We had planned to spend Thanksgiving in New Jersey with our two daughters and their families. But, alas, yours truly was hospitalized with pneumonia, and the weather wasn’t going to cooperate, with a Nor’easter on the way.
Instead, we were to do the Ma Bell thing, but it’s cumbersome to get all 10 voices together, especially with limited spans of attention from some. But out of this predicament appeared a real epiphany, suggested by a friend of mine, a method to communicate by voice as well as visually.
I’m referring to Skype, the computer online tool providing interactive voice and visual contact.
Skype is a computer program that can be used to make free voice calls over the Internet to anyone else who is also using Skype. It’s free and considered easy to download and use, and works with most computers. Once you download, register and install the software, you’ll need a webcam and possibly a microphone.
Video telephony — or communicating via video calls — has been around since the 1960s, but it was too cumbersome and expensive for the general public to use until very recently. Improvements in video technology, as well as the wide availability of high-speed Internet, have made video chat and video calls accessible and affordable for just about anybody.
Although it’s not the only service available, Skype is one of the most popular video call services. You don’t need a lot of equipment, and the software is user-friendly, enabling you to make video calls within minutes of downloading it.
If the person you want to talk to also has Skype, it’s free to use the service (minus the cost of your Internet connection, of course). There is a fee if you’re calling a regular landline or cellphone, and there’s also a cost associated with some of the more advanced services.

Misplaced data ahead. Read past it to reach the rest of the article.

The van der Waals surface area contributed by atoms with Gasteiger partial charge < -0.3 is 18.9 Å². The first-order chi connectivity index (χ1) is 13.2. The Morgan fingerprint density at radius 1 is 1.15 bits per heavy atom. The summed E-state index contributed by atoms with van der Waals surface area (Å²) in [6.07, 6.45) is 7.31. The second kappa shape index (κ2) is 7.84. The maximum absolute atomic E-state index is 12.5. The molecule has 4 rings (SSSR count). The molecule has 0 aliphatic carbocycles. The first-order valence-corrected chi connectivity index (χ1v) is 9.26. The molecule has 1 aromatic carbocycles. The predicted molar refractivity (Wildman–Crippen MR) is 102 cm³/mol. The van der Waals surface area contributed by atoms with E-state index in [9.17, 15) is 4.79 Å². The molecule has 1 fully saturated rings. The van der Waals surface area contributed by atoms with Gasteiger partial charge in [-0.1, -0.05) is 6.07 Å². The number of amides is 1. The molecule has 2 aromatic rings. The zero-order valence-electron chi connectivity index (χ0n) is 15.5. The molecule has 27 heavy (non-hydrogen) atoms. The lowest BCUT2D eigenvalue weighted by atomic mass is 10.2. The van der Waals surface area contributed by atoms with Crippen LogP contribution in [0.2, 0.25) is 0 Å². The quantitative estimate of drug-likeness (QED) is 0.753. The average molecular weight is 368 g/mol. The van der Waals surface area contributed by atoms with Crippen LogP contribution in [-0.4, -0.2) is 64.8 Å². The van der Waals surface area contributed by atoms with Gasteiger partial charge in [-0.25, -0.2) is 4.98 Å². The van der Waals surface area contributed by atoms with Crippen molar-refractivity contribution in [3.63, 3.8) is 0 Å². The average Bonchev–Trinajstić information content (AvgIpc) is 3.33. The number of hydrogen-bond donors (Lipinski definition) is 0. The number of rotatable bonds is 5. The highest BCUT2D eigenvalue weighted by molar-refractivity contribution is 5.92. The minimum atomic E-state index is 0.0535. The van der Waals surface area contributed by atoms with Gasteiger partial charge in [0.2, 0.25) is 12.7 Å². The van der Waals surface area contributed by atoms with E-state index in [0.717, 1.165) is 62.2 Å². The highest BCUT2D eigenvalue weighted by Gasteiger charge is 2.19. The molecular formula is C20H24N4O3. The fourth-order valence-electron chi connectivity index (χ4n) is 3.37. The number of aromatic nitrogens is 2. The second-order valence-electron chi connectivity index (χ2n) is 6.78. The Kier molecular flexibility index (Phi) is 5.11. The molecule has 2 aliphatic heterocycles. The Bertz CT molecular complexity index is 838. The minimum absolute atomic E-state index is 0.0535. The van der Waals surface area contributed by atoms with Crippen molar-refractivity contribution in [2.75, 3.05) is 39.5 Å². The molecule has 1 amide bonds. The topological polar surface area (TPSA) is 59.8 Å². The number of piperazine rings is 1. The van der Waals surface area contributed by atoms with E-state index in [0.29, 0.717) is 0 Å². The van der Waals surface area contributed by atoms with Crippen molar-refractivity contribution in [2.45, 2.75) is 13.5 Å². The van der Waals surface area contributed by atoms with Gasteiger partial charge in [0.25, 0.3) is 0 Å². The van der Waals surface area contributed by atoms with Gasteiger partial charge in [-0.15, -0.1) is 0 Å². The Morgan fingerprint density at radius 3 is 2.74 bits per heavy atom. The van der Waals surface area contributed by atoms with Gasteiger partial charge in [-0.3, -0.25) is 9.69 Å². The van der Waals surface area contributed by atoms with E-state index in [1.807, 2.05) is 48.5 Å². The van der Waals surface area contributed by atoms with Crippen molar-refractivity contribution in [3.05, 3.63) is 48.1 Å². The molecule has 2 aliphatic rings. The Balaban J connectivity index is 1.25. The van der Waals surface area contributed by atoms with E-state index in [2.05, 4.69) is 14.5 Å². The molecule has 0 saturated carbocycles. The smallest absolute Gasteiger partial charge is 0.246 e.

In addition to video and voice calls, you can also hold teleconferences, send instant messages, share files of all kinds, text and make low-cost international calls using a special cellphone program called Skype to Go.
Skype is different from other VoIP (Voice over Internet Protocol) providers because it is a peer-to-peer service. This means that the program distributes the running workload across Skype users’ computers via background processing, instead of running off a traditional server. It’s part of why Skype is so inexpensive. (On Sept. 12, 2005, Skype was acquired by eBay.)
With Skype you can make free calls online, chat and speak with family and friends worldwide. You never get charged for long distance or roaming.
On Thanksgiving Day, we saw and talked to the entire family for two hours, getting updates from everyone and even watching our daughter prepare the turkey. The only sensation missing was the kitchen aroma.
We actually Skyped years ago with friends in Portugal and had pretty much forgotten about it. To use Skype, you will need a webcam on your computer unless it already has one integrated.
Later, I found that two iPhones can communicate like Skype using “Facetime,” which will also work on your Mac. As a kid who checked in on Dick Tracy occasionally, I was impressed by his ability to Skype Tess on his wristwatch, never realizing it could develop technically.
When it comes right down to traveling, especially during major holidays, I think I’ll opt for Skype or Facetime to avoid crowded airports and potential delays.
The current cost to go from Raleigh-Durham to Newark, N.J., is almost $1,000 for two of us (as seniors), opposed to Skype for free.
Try it. It’s fun and simple.